At its best, the American idea has inspired the world with the universal hope of equal liberty, personal dignity, and communal possibility. At its worst, it has degenerated into a specter of domination and duplicity, shockingly willing to replace competence and public spirit with patronage and self-dealing.
The last seven years have seen the dimming of the light of the American idea at home and abroad, and the trashing of the Constitution that for two centuries had kept temptations of power in check—temptations most dangerous when driven by false certitudes of fanaticism.
Our greatest national challenge is to reverse the profoundly misguided course the last two presidential elections have set, while doing three things:
First, protecting the American people from attacks by foes who think they have nothing to lose and God’s glory to gain through suicidal missions of mass destruction;
The American Idea
Scholars, novelists, politicians, artists, and others look ahead to the future of the American idea.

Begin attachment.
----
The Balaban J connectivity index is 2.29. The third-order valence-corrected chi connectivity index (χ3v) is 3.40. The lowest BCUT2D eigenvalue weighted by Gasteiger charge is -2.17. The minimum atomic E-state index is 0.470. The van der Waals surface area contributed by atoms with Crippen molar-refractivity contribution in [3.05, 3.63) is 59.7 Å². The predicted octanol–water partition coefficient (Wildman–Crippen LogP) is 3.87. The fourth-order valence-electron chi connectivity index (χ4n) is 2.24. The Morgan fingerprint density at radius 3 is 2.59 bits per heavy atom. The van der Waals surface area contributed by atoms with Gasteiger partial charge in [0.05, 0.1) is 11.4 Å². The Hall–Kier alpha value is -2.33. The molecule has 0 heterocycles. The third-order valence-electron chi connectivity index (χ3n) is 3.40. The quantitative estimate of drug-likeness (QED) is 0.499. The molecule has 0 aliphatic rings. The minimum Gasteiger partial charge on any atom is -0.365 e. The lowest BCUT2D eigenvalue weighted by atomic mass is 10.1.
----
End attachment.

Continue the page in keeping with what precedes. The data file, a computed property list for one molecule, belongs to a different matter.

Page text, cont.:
Second, insisting on government that genuinely grapples with problems and confronts their complexity while repudiating government by image and spin; and
Third, cooperating with the international community before it is too late to restore the degraded health of our fragile planet and to protect the well-being of all its inhabitants.
There is still time to revive the sources of our greatness: to replace obsessive secrecy with transparency and hubris with humility; and to reject the arrogant pretensions of an executive branch that acts as though “checks and balances” were an empty slogan, and that recklessly wields military power while keeping its doings and their human cost opaque to all.
Only by rededicating our lives, our fortunes, and our sacred honor to the idea that defines who we once were can we hope to rekindle the flame—and, in so doing, to reclaim the future.